There is nothing brave about a bigot verbally unloading on a stranger on the tube. But, in a way, to that individual it must seem so cathartic, given their deeply-held beliefs about their own superiority, and thus the inferiority of others they are forced to travel alongside everyday. Yet, if we are talking a numbers game, it is surely never going to end well for them. If there were one thing to unite commuters to whom eye contact is an affront, save for an emergency, it would be the interruption we witnessed in the video.
As is often the case with outrageous human displays, the backlash tends to be more interesting than the original performance. The very real and tangible defence of victims of racism or prejudice, in the moment, deserves recognition as more righteous than the act itself, and the viral nature and celebration of the video proves it. The man defending the victim, and so vividly confronting the fanatic, channels all the counter-anger that many feel but do not necessarily express. It is a reaction to racists in high office, in the police or in other positions of power, where such a raw clash with injustice is not always possible or even thinkable. In that moment, the person standing up against racism represents another London, one that does not tolerate such bullying and does something about it.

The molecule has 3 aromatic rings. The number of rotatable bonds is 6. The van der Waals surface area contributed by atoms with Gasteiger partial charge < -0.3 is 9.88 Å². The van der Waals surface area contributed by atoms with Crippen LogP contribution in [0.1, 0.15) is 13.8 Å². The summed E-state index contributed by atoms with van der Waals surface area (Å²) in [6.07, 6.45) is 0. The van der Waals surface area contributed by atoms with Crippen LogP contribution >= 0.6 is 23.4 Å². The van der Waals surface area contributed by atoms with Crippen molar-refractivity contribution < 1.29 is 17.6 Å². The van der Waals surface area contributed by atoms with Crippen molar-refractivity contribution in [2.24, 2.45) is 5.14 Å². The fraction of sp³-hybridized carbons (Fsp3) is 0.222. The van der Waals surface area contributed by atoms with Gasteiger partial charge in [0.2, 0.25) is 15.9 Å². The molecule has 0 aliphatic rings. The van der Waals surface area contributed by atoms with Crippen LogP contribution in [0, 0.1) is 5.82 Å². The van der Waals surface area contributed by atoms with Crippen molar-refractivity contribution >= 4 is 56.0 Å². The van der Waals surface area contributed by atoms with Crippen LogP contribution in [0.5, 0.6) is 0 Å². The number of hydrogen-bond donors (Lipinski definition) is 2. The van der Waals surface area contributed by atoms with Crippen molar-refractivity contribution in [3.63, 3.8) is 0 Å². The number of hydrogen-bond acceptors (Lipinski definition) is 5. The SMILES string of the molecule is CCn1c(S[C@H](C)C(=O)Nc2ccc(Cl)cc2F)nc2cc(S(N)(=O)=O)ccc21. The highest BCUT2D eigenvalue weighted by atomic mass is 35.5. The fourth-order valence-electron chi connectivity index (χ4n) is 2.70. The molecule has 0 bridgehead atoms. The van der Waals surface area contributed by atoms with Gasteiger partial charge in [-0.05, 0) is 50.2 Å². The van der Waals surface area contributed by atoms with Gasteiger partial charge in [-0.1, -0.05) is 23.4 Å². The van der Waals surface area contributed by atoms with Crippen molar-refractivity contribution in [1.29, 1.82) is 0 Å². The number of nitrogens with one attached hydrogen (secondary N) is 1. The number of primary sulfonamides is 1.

The tube harbours this deep resentment from those with something to prove, which is prone to explode in the heat, artificial lights, and close proximity of fellow commuters. And the reaction to this, after the initial shock has worn off, produces a voice; an energy to counter the hate. In this most recent example, the succinct articulation against hostility, as well as the clear real-time impact of the words, gives the purest sense of retribution for us, the observer. Plenty of other examples have appeared in recent years, but also cases in which an outspoken public defence really could have changed the narrative for sufferers of harassment or violence.